How to encourage your children to read more books Ten great ways to develop your children’s desire to read book By Chris Barnardo Reading is great for both you and your children and is a fantastic form of relaxation and escapism. Reading books helps your children develop their language skill, extend their vocabulary and their understanding of the world. Your children’s spelling and writing skills are also improved by regular reading. Reading can be especially helpful to your children when they are going through difficult times in their lives, such as the separation of parents, starting a new school, the death of a loved one, bullying, or puberty.
A good book gives them a mental place to go where the day to day worries aren’t so ever present, it gives them new people to meet and gets them involved in other people’s stories. Reading develops your children’s creativity. It’s better than the television, because when children get involved in the book they are reading, they imagine the characters and scenes, which paint all kinds of Fill your house with books and give your kids their own bookshelf This is especially important if they don’t live with you, because any way you can make your place feel like their home, is good, and having their own favourite books in a special place is perfect.
Read to your children Set up a routine of a bedtime story or chapter from their book. Bedtime reading is a great routine to get into because it is a perfect relaxing bridge between the excitement of the day and sleep. It is also a special time for you to be together without the stresses and hassles of the day, a time when all is clam and you are just having fun together. However, don’t restrict yourself to bedtimes, read to them whenever the opportunity presents itself.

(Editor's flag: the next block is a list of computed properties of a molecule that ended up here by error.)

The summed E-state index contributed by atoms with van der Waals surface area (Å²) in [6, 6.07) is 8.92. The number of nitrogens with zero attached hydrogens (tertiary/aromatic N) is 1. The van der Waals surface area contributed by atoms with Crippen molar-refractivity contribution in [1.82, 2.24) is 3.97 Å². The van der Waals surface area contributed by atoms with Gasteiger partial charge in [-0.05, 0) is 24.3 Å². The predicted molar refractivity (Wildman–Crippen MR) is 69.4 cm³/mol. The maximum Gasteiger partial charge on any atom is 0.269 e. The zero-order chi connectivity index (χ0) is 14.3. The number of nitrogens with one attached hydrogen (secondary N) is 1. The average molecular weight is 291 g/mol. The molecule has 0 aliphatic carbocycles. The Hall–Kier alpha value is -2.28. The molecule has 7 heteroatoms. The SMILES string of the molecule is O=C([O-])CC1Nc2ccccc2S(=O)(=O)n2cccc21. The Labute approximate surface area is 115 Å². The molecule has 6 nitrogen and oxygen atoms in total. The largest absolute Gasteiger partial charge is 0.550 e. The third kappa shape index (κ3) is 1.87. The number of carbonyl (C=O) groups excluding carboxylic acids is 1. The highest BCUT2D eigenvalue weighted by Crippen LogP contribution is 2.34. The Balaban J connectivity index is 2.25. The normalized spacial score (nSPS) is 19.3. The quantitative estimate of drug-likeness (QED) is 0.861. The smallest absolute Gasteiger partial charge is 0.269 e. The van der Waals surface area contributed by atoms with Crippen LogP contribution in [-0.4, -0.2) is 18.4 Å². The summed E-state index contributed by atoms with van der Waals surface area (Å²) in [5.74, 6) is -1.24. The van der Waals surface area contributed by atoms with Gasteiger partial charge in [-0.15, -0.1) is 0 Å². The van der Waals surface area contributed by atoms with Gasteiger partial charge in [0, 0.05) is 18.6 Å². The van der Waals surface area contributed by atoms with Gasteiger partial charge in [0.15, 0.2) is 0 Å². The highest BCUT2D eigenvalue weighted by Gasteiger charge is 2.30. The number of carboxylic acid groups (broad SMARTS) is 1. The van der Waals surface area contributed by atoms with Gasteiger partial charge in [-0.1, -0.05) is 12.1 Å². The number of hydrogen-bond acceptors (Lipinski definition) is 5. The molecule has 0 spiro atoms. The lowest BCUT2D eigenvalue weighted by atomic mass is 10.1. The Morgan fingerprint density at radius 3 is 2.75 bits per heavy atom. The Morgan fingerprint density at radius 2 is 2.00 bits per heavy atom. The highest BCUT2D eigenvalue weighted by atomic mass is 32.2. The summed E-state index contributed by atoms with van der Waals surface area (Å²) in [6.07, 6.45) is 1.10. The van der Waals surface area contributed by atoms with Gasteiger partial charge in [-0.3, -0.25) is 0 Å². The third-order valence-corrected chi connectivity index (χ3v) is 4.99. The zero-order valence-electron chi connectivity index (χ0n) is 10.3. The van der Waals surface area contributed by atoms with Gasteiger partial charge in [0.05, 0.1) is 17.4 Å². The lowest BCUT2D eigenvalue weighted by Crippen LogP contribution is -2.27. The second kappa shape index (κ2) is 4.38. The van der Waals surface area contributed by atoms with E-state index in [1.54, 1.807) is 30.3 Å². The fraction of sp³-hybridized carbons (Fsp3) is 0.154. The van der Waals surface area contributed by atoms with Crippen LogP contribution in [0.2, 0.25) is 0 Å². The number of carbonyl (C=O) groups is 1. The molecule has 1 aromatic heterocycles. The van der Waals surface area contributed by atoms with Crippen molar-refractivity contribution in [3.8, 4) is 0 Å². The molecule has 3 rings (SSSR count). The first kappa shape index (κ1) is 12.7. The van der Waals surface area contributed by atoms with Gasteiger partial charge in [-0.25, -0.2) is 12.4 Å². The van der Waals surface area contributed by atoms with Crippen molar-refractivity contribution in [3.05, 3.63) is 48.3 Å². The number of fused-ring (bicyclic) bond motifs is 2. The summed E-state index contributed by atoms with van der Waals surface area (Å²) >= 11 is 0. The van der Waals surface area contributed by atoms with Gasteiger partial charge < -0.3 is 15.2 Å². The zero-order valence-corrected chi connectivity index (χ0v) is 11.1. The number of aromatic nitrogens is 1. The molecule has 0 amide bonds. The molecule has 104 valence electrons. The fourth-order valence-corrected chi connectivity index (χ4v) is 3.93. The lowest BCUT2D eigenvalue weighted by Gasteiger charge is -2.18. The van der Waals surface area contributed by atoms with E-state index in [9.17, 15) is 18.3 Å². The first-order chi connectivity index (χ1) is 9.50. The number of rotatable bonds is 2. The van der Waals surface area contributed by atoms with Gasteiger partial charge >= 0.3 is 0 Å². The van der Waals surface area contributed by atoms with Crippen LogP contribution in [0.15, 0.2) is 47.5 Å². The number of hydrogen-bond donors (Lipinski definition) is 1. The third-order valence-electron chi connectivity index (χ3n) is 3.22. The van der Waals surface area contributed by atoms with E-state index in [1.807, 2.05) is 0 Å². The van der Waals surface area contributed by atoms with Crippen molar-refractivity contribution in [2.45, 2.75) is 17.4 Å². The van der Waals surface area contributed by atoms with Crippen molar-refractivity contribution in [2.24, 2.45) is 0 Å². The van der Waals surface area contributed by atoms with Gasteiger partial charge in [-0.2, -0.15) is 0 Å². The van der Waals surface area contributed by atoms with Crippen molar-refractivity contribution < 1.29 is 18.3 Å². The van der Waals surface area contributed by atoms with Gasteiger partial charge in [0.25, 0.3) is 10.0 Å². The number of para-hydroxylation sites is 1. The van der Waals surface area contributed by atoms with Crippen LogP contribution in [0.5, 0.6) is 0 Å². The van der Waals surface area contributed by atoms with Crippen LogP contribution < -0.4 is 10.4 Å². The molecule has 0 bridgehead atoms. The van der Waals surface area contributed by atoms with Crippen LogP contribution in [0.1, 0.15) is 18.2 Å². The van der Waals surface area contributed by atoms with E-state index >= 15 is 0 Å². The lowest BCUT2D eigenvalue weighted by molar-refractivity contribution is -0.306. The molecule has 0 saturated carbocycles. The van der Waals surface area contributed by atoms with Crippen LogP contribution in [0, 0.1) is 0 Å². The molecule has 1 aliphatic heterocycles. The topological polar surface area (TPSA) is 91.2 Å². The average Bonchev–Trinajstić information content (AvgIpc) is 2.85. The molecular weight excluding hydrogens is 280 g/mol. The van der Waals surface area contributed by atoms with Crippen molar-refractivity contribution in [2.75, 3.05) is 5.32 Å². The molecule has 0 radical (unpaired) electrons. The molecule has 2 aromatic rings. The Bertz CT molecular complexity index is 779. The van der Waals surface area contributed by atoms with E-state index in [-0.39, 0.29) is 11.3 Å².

Read them funny or interesting stories from the newspaper when you spot them, save and read out a funny or moving poem before you eat a meal together; get them to read their homework out loud to you when they have done it. Page 1 of 2 wonderful images in their minds, in a far more interactive and satisfying way than television can ever do. reading encourages your child to be creative and think for themselves. So, everyone knows how good reading is for their children, but how do you encourage them to read, or read more.
Here are ten top tips to get you started and get your children reading books. Listen to audio books in the car on longer journeys Audio books make every long journey an adventure in itself. If the story is good and the narration is well done, the journey will flash by and when you reach your destination you may even find yourselves wanting to stay in the car to hear the end of the story. They can be expensive, but most stories will bear repeated listening and the library lend out audio books for free. Don’t be a book snob Children are inspired to read by all kinds of different books, graphic novels, magazines, web blogs, manuals, science fiction, or teenage romance for example.
Let them get interested in reading in whatever form that takes to start with, once they get into the habit of reading this will expand to take in a wider and wider choice of material over time as their friends introduce them to new books and ideas. © C. Barnardo dadcando 2008 How to encourage your children to read more books Talk though the story when you read it Chat about the characters in the story. If it is a novel then talking about the main character’s motivations, asking what your children think the characters are going to do next, or what is going to happen in the story, all add weight to the experience of reading.